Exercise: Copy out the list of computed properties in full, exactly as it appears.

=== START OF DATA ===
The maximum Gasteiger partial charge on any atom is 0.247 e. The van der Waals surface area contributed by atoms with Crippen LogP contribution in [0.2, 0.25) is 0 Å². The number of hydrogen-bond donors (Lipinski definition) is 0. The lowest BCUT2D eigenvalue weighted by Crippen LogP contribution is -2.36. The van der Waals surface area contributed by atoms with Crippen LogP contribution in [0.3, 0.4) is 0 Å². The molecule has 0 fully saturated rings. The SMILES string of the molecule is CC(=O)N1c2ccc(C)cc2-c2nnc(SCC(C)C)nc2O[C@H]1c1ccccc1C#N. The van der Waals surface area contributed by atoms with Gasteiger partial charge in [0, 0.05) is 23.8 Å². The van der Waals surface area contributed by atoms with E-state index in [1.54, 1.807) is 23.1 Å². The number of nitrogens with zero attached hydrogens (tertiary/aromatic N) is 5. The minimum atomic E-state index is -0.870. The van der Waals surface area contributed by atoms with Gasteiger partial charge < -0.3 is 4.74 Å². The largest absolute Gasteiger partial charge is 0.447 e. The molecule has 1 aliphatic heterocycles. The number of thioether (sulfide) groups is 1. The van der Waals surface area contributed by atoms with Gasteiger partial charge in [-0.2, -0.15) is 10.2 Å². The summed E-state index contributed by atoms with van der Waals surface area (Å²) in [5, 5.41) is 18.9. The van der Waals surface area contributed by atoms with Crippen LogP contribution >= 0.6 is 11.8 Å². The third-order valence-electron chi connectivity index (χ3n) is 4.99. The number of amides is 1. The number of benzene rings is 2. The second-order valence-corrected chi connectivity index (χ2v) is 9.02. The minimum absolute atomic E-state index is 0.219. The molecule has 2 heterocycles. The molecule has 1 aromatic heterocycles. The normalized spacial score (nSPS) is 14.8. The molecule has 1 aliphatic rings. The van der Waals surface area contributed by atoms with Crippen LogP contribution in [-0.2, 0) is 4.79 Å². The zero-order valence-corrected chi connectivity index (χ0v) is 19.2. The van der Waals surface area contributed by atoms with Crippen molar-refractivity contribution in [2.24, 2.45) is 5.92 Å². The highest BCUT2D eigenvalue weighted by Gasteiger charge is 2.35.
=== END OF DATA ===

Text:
The maximum Gasteiger partial charge on any atom is 0.247 e. The van der Waals surface area contributed by atoms with Crippen LogP contribution in [0.2, 0.25) is 0 Å². The number of hydrogen-bond donors (Lipinski definition) is 0. The lowest BCUT2D eigenvalue weighted by Crippen LogP contribution is -2.36. The van der Waals surface area contributed by atoms with Crippen LogP contribution in [0.3, 0.4) is 0 Å². The molecule has 0 fully saturated rings. The SMILES string of the molecule is CC(=O)N1c2ccc(C)cc2-c2nnc(SCC(C)C)nc2O[C@H]1c1ccccc1C#N. The van der Waals surface area contributed by atoms with Gasteiger partial charge in [0, 0.05) is 23.8 Å². The van der Waals surface area contributed by atoms with E-state index in [1.54, 1.807) is 23.1 Å². The number of nitrogens with zero attached hydrogens (tertiary/aromatic N) is 5. The minimum atomic E-state index is -0.870. The van der Waals surface area contributed by atoms with Gasteiger partial charge < -0.3 is 4.74 Å². The largest absolute Gasteiger partial charge is 0.447 e. The molecule has 1 aliphatic heterocycles. The number of thioether (sulfide) groups is 1. The van der Waals surface area contributed by atoms with Gasteiger partial charge in [-0.2, -0.15) is 10.2 Å². The summed E-state index contributed by atoms with van der Waals surface area (Å²) in [5, 5.41) is 18.9. The van der Waals surface area contributed by atoms with Crippen LogP contribution >= 0.6 is 11.8 Å². The third-order valence-electron chi connectivity index (χ3n) is 4.99. The number of amides is 1. The number of benzene rings is 2. The second-order valence-corrected chi connectivity index (χ2v) is 9.02. The minimum absolute atomic E-state index is 0.219. The molecule has 2 heterocycles. The molecule has 1 aromatic heterocycles. The normalized spacial score (nSPS) is 14.8. The molecule has 1 aliphatic rings. The van der Waals surface area contributed by atoms with Crippen LogP contribution in [-0.2, 0) is 4.79 Å². The zero-order valence-corrected chi connectivity index (χ0v) is 19.2. The van der Waals surface area contributed by atoms with Crippen molar-refractivity contribution in [2.24, 2.45) is 5.92 Å². The highest BCUT2D eigenvalue weighted by Gasteiger charge is 2.35.